The Bull Sharks of Beqa - Shark Diving Fiji with no cage!

It was a balmy 29 degrees, last Saturday afternoon on Fiji’s Coral Coast. We hadn’t been in the dive boat for more then 20 minutes when we arrived at the site. This was my third attempt to dive with the famous Bull sharks of Beqa Lagoon; last years efforts were foiled by foul weather and bad visibility. Now that we were kitted up and on the water there was no turning back. I (Brent) must admit, for a nanosecond, a flood of doubt surged through my mind - “OMG, NO CAGE, WHAT THE HELL ARE YOU DOING!” shark diving Fiji

Shark Diving Fiji

The dive brief was a mixture of the obvious… “Please DON’T stick your arm outward toward any sharks in your immediate vicinity” to the Ridiculous…. “If charged directly by a shark, DON’T move or look away, please stand perfectly still and look directly at the shark – don’t show them any fear” We obviously had a comedian on our hands – trouble was no one was laughing. No time to ponder, before we knew it we were systematically jumping (striding) into the clear waters of Fiji's Beqa Lagoon (pronounced Beng- a)

The viewing ledge was at 24 meters and visibility was about the same, we were ushered behind a thin piece of rope – I felt safer already - not! Wasting no time the dive masters opened a large plastic rubbish bin containing 300+ kilos of chum (fish scraps and rotting meat mixed with blood) It did the trick because, all of a sudden the reef exploded into a frenzy of activity. Giant Groupers, Maori and Napolean Wrasse , Rainbow Runners, Giant Trevally and even an Eagle Ray swirled about eager to get in on the action…….. We didn’t have to wait long before larger shapes came into view. White tip, black tip and grey reef sharks circle first, then out of the gloom the first dim, larger silhouettes, patrolled past and coming closer with each circumnavigation - The big boys had arrived!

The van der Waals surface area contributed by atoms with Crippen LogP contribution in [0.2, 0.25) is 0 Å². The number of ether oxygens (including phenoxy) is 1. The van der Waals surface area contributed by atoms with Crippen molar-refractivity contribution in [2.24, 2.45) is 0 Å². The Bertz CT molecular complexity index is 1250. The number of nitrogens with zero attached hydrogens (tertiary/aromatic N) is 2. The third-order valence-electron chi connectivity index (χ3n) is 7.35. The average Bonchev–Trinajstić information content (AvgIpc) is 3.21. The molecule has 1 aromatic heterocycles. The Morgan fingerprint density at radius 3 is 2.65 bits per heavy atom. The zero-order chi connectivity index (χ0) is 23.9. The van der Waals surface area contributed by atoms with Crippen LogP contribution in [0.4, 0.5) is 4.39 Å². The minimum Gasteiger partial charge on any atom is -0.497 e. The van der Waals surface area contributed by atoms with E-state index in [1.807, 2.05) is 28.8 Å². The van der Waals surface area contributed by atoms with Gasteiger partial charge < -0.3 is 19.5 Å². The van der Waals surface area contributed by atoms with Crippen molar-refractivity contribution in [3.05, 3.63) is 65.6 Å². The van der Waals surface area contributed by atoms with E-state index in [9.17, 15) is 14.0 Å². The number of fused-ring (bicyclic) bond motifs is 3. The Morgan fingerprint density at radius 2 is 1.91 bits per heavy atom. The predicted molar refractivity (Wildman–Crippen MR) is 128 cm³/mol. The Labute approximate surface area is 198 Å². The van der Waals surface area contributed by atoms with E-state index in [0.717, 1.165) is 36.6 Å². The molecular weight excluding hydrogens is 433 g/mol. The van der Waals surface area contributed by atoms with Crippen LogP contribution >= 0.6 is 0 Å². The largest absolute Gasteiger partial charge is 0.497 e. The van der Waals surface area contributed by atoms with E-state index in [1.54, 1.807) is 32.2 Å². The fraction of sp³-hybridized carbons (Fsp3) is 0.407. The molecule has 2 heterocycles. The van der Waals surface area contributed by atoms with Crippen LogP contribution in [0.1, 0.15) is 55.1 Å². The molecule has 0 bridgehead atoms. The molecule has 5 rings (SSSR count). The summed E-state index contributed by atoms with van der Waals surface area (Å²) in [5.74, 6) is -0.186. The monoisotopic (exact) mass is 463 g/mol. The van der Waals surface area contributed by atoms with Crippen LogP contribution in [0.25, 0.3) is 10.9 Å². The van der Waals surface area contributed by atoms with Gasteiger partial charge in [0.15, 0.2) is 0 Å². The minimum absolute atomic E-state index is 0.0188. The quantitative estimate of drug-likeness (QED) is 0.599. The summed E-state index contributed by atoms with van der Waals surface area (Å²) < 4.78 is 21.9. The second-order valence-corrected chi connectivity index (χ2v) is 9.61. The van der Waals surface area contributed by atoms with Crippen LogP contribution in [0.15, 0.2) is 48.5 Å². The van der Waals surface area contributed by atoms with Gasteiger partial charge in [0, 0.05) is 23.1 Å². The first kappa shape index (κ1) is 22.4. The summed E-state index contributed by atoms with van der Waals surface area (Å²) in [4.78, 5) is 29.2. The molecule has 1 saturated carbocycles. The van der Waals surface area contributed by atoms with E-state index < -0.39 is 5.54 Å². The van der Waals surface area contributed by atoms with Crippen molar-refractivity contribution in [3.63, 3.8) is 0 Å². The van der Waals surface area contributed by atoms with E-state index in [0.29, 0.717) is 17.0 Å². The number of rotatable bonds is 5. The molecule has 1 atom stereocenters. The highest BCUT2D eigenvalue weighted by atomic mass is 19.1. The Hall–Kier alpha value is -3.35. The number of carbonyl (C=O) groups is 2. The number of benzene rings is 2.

Unmistakable with their blunt heads and stocky builds these 15 ft monsters were dangerously slow and mesmerizing as they cruised past, you can see their eyes looking at you as they check you out – Mmmmmm middle aged spread.

According to National Geographic's "Animal Facts," bull sharks are among the most dangerous sharks in the world – (second only to great whites and tigers) and they obviously need to eat a lot. (Three tiger sharks are regularly fed here but unfortunately didn't make an appearance)

The number of fish was overwhelming; you almost didn’t know where to look! Everything went 3D, sharks were everywhere and as the frenzy hit a crescendo the ocean became darker as the sheer numbers cut out the the available light filtering through the ocean above.

The so-called timid, but by no means small Black Tipped sharks, keeping well away from the big Bulls turned their attention to us and sustained a series of slow motion dive bombs directly overhead keeping two divers gainfully employed fending then off with large (What appeared to be shepherd’s sticks by gently redirecting their noses, thus forcing them to change direction). Every now and then one would get through and one of us would ended up playing a game of chicken with a shark.

Some of us (including myself) were summoned to the centre of the swarm to touch a Bull, who (luckily) had his full attention on trying to remove the food from the bin.

On our second dive, more composed and less adrenalin, I counted 17 Bull Shark and at least 30 other various tips, and those were only the ones I could see.

The official line is you can see up to eight species of Sharks: Blacktip Reef Sharks, Whitetip Reef Sharks, Grey Reef Sharks, Silvertip Sharks, Tawny Nurse Sharks, Sicklefin Lemon Sharks, Bull Sharks and the occasional Tiger Shark. In addition, you can also encounter Giant Groupers, Maori Wrasse, Rainbow Runners, Giant Trevally, Java Morays, Eagle Rays and more than 400 species of tropical reef fish, Perfectly safe, exhilarating and intriguing, Shark diving in Fiji let alone anywhere else doesn’t get any better!

I agree and THANK YOU the kind folk at Aqua Trek, it was one of the most exhilarating dives I’ve done yet! 

Tags
South Pacific Islands
Diving
Adventure
Nature
Fiji
Brent Narbey
Submitted by
Brent Narbey
: 15 Jan 2011 (Last updated: 16 Jun 2017)

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